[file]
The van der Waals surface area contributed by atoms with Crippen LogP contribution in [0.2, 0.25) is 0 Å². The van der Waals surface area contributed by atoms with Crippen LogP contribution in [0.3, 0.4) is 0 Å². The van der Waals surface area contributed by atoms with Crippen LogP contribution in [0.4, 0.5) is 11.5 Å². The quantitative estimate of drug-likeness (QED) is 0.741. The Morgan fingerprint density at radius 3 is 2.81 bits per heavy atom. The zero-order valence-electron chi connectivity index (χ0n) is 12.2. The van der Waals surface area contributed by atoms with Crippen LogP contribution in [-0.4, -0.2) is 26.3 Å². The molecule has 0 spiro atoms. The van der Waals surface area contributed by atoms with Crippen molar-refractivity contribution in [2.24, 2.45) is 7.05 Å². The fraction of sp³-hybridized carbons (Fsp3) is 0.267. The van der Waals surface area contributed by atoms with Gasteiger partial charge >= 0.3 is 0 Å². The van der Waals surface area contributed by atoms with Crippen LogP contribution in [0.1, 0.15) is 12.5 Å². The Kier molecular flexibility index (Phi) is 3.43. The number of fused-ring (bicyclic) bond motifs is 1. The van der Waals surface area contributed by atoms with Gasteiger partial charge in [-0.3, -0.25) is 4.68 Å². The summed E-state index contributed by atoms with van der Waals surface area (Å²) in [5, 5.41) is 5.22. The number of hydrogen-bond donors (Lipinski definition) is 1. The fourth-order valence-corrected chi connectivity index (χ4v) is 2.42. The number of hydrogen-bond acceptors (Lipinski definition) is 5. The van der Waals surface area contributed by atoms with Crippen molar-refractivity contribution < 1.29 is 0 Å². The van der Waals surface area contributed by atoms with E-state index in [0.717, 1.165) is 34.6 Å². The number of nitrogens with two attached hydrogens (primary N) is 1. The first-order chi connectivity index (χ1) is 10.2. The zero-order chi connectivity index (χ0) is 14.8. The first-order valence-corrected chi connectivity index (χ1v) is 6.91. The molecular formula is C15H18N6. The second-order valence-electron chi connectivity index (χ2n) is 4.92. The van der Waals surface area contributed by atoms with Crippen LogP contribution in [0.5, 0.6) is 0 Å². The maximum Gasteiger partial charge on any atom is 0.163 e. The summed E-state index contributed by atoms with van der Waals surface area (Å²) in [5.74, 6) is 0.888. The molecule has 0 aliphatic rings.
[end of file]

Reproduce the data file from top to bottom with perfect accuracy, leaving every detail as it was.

The van der Waals surface area contributed by atoms with Crippen LogP contribution in [0.2, 0.25) is 0 Å². The van der Waals surface area contributed by atoms with Crippen LogP contribution in [0.3, 0.4) is 0 Å². The van der Waals surface area contributed by atoms with Crippen LogP contribution in [0.4, 0.5) is 11.5 Å². The quantitative estimate of drug-likeness (QED) is 0.741. The Morgan fingerprint density at radius 3 is 2.81 bits per heavy atom. The zero-order valence-electron chi connectivity index (χ0n) is 12.2. The van der Waals surface area contributed by atoms with Crippen LogP contribution in [-0.4, -0.2) is 26.3 Å². The molecule has 0 spiro atoms. The van der Waals surface area contributed by atoms with Crippen molar-refractivity contribution in [2.24, 2.45) is 7.05 Å². The fraction of sp³-hybridized carbons (Fsp3) is 0.267. The van der Waals surface area contributed by atoms with Gasteiger partial charge >= 0.3 is 0 Å². The van der Waals surface area contributed by atoms with Crippen LogP contribution in [0.1, 0.15) is 12.5 Å². The Kier molecular flexibility index (Phi) is 3.43. The number of fused-ring (bicyclic) bond motifs is 1. The van der Waals surface area contributed by atoms with Gasteiger partial charge in [-0.3, -0.25) is 4.68 Å². The summed E-state index contributed by atoms with van der Waals surface area (Å²) in [5, 5.41) is 5.22. The number of hydrogen-bond donors (Lipinski definition) is 1. The fourth-order valence-corrected chi connectivity index (χ4v) is 2.42. The number of hydrogen-bond acceptors (Lipinski definition) is 5. The van der Waals surface area contributed by atoms with Crippen molar-refractivity contribution < 1.29 is 0 Å². The van der Waals surface area contributed by atoms with E-state index in [0.717, 1.165) is 34.6 Å². The number of nitrogens with two attached hydrogens (primary N) is 1. The first-order chi connectivity index (χ1) is 10.2. The zero-order chi connectivity index (χ0) is 14.8. The first-order valence-corrected chi connectivity index (χ1v) is 6.91. The molecular formula is C15H18N6. The second-order valence-electron chi connectivity index (χ2n) is 4.92. The van der Waals surface area contributed by atoms with Crippen LogP contribution in [0.5, 0.6) is 0 Å². The maximum Gasteiger partial charge on any atom is 0.163 e. The summed E-state index contributed by atoms with van der Waals surface area (Å²) in [5.74, 6) is 0.888. The molecule has 0 aliphatic rings.